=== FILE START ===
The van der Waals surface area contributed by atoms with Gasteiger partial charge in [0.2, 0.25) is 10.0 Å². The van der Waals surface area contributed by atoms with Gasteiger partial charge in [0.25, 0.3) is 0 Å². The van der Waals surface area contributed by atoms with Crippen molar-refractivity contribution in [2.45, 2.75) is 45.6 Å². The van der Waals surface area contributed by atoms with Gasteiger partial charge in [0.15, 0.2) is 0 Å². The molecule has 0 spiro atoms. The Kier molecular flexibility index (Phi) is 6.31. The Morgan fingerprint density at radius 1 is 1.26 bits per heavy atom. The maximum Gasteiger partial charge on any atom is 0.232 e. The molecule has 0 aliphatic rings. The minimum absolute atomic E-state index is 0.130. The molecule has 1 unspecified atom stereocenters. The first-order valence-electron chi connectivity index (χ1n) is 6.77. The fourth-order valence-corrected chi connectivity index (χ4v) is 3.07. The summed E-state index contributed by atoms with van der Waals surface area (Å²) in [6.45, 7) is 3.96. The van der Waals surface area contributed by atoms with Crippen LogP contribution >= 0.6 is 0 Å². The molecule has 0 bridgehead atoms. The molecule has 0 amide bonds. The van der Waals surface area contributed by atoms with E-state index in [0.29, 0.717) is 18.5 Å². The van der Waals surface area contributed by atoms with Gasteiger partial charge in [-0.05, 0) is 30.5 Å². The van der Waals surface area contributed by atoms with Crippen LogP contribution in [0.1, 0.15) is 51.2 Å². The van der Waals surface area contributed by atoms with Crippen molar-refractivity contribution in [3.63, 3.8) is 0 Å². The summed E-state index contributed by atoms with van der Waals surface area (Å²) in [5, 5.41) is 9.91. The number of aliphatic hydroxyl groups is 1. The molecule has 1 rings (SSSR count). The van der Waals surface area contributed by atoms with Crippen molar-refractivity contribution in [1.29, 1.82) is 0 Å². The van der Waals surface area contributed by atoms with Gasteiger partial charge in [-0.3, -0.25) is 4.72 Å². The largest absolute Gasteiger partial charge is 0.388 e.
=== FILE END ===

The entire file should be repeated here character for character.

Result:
The van der Waals surface area contributed by atoms with Gasteiger partial charge in [0.2, 0.25) is 10.0 Å². The van der Waals surface area contributed by atoms with Gasteiger partial charge in [0.25, 0.3) is 0 Å². The van der Waals surface area contributed by atoms with Crippen molar-refractivity contribution in [2.45, 2.75) is 45.6 Å². The van der Waals surface area contributed by atoms with Gasteiger partial charge in [0.15, 0.2) is 0 Å². The molecule has 0 spiro atoms. The Kier molecular flexibility index (Phi) is 6.31. The Morgan fingerprint density at radius 1 is 1.26 bits per heavy atom. The maximum Gasteiger partial charge on any atom is 0.232 e. The molecule has 0 aliphatic rings. The minimum absolute atomic E-state index is 0.130. The molecule has 1 unspecified atom stereocenters. The first-order valence-electron chi connectivity index (χ1n) is 6.77. The fourth-order valence-corrected chi connectivity index (χ4v) is 3.07. The summed E-state index contributed by atoms with van der Waals surface area (Å²) in [6.45, 7) is 3.96. The van der Waals surface area contributed by atoms with Crippen LogP contribution >= 0.6 is 0 Å². The molecule has 0 bridgehead atoms. The molecule has 0 amide bonds. The van der Waals surface area contributed by atoms with E-state index in [0.29, 0.717) is 18.5 Å². The van der Waals surface area contributed by atoms with Gasteiger partial charge in [-0.05, 0) is 30.5 Å². The van der Waals surface area contributed by atoms with Crippen LogP contribution in [0.1, 0.15) is 51.2 Å². The van der Waals surface area contributed by atoms with Crippen molar-refractivity contribution in [3.63, 3.8) is 0 Å². The summed E-state index contributed by atoms with van der Waals surface area (Å²) in [5, 5.41) is 9.91. The number of aliphatic hydroxyl groups is 1. The molecule has 1 rings (SSSR count). The van der Waals surface area contributed by atoms with Crippen molar-refractivity contribution in [1.29, 1.82) is 0 Å². The van der Waals surface area contributed by atoms with Gasteiger partial charge in [-0.3, -0.25) is 4.72 Å². The largest absolute Gasteiger partial charge is 0.388 e.